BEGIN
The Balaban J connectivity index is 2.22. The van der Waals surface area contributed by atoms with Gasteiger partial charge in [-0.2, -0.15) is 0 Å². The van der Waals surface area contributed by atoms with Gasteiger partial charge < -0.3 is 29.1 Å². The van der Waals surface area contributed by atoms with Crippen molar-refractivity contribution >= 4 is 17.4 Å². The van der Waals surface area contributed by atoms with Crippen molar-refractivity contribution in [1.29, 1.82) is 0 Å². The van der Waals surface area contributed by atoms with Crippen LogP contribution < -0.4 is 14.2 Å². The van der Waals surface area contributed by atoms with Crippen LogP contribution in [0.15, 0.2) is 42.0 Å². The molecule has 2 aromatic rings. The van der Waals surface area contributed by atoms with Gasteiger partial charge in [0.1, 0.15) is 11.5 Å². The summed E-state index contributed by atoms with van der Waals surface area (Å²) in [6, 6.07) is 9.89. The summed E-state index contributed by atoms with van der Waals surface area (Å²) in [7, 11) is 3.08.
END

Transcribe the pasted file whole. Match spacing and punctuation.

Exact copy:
The Balaban J connectivity index is 2.22. The van der Waals surface area contributed by atoms with Gasteiger partial charge in [-0.2, -0.15) is 0 Å². The van der Waals surface area contributed by atoms with Gasteiger partial charge < -0.3 is 29.1 Å². The van der Waals surface area contributed by atoms with Crippen molar-refractivity contribution >= 4 is 17.4 Å². The van der Waals surface area contributed by atoms with Crippen molar-refractivity contribution in [1.29, 1.82) is 0 Å². The van der Waals surface area contributed by atoms with Crippen LogP contribution < -0.4 is 14.2 Å². The van der Waals surface area contributed by atoms with Crippen LogP contribution in [0.15, 0.2) is 42.0 Å². The molecule has 2 aromatic rings. The van der Waals surface area contributed by atoms with Gasteiger partial charge in [0.1, 0.15) is 11.5 Å². The summed E-state index contributed by atoms with van der Waals surface area (Å²) in [6, 6.07) is 9.89. The summed E-state index contributed by atoms with van der Waals surface area (Å²) in [7, 11) is 3.08.